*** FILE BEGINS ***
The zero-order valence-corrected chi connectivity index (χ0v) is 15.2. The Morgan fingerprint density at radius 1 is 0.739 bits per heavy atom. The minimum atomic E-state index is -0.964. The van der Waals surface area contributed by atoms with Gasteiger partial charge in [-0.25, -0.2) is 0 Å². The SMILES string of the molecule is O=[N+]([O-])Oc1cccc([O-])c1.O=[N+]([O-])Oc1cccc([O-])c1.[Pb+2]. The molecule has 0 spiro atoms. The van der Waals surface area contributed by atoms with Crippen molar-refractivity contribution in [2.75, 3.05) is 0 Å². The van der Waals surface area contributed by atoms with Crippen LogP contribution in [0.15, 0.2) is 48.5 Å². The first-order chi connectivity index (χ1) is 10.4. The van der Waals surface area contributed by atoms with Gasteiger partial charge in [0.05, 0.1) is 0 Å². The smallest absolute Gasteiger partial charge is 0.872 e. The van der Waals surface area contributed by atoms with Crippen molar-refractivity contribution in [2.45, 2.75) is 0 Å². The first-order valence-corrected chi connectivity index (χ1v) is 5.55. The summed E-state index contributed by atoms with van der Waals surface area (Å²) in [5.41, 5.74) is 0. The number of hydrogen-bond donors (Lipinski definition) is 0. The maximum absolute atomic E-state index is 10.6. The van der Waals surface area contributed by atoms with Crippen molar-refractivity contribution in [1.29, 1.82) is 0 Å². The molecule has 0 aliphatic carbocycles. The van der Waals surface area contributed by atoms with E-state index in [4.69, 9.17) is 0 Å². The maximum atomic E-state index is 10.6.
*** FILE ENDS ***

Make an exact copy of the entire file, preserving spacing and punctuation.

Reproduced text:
The zero-order valence-corrected chi connectivity index (χ0v) is 15.2. The Morgan fingerprint density at radius 1 is 0.739 bits per heavy atom. The minimum atomic E-state index is -0.964. The van der Waals surface area contributed by atoms with Gasteiger partial charge in [-0.25, -0.2) is 0 Å². The SMILES string of the molecule is O=[N+]([O-])Oc1cccc([O-])c1.O=[N+]([O-])Oc1cccc([O-])c1.[Pb+2]. The molecule has 0 spiro atoms. The van der Waals surface area contributed by atoms with Crippen molar-refractivity contribution in [2.75, 3.05) is 0 Å². The van der Waals surface area contributed by atoms with Crippen LogP contribution in [0.15, 0.2) is 48.5 Å². The first-order chi connectivity index (χ1) is 10.4. The van der Waals surface area contributed by atoms with Gasteiger partial charge in [0.05, 0.1) is 0 Å². The smallest absolute Gasteiger partial charge is 0.872 e. The van der Waals surface area contributed by atoms with Crippen molar-refractivity contribution in [2.45, 2.75) is 0 Å². The first-order valence-corrected chi connectivity index (χ1v) is 5.55. The summed E-state index contributed by atoms with van der Waals surface area (Å²) in [5.41, 5.74) is 0. The number of hydrogen-bond donors (Lipinski definition) is 0. The maximum absolute atomic E-state index is 10.6. The van der Waals surface area contributed by atoms with Crippen molar-refractivity contribution in [1.29, 1.82) is 0 Å². The molecule has 0 aliphatic carbocycles. The van der Waals surface area contributed by atoms with E-state index in [4.69, 9.17) is 0 Å². The maximum atomic E-state index is 10.6.